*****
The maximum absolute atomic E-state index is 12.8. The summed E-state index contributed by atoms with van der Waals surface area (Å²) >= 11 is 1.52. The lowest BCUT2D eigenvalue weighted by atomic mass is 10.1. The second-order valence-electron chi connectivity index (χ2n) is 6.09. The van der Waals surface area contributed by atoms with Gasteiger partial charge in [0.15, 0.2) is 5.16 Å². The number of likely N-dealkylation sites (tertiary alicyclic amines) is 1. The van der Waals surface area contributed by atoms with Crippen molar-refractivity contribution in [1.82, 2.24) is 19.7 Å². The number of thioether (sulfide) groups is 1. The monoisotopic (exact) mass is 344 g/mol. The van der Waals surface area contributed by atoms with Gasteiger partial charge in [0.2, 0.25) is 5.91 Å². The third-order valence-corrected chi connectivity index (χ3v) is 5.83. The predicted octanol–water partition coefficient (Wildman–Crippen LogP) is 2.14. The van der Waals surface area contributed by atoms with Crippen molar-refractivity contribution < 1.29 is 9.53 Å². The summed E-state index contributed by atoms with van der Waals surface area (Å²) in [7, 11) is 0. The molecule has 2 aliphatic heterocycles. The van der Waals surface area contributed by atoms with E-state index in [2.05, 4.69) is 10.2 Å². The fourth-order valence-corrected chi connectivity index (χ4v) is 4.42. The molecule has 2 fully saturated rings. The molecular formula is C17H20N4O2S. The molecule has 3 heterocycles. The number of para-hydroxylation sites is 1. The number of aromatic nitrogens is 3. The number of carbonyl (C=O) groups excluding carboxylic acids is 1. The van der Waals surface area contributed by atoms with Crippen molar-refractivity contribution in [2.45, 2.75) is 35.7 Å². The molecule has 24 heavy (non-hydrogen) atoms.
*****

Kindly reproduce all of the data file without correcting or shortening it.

The maximum absolute atomic E-state index is 12.8. The summed E-state index contributed by atoms with van der Waals surface area (Å²) >= 11 is 1.52. The lowest BCUT2D eigenvalue weighted by atomic mass is 10.1. The second-order valence-electron chi connectivity index (χ2n) is 6.09. The van der Waals surface area contributed by atoms with Gasteiger partial charge in [0.15, 0.2) is 5.16 Å². The number of likely N-dealkylation sites (tertiary alicyclic amines) is 1. The van der Waals surface area contributed by atoms with Crippen molar-refractivity contribution in [1.82, 2.24) is 19.7 Å². The number of thioether (sulfide) groups is 1. The monoisotopic (exact) mass is 344 g/mol. The van der Waals surface area contributed by atoms with Gasteiger partial charge in [0.2, 0.25) is 5.91 Å². The third-order valence-corrected chi connectivity index (χ3v) is 5.83. The predicted octanol–water partition coefficient (Wildman–Crippen LogP) is 2.14. The van der Waals surface area contributed by atoms with Crippen molar-refractivity contribution < 1.29 is 9.53 Å². The summed E-state index contributed by atoms with van der Waals surface area (Å²) in [7, 11) is 0. The molecule has 2 aliphatic heterocycles. The van der Waals surface area contributed by atoms with E-state index in [2.05, 4.69) is 10.2 Å². The fourth-order valence-corrected chi connectivity index (χ4v) is 4.42. The molecule has 2 fully saturated rings. The molecular formula is C17H20N4O2S. The molecule has 3 heterocycles. The number of para-hydroxylation sites is 1. The number of aromatic nitrogens is 3. The number of carbonyl (C=O) groups excluding carboxylic acids is 1. The van der Waals surface area contributed by atoms with Crippen molar-refractivity contribution in [2.45, 2.75) is 35.7 Å². The molecule has 24 heavy (non-hydrogen) atoms.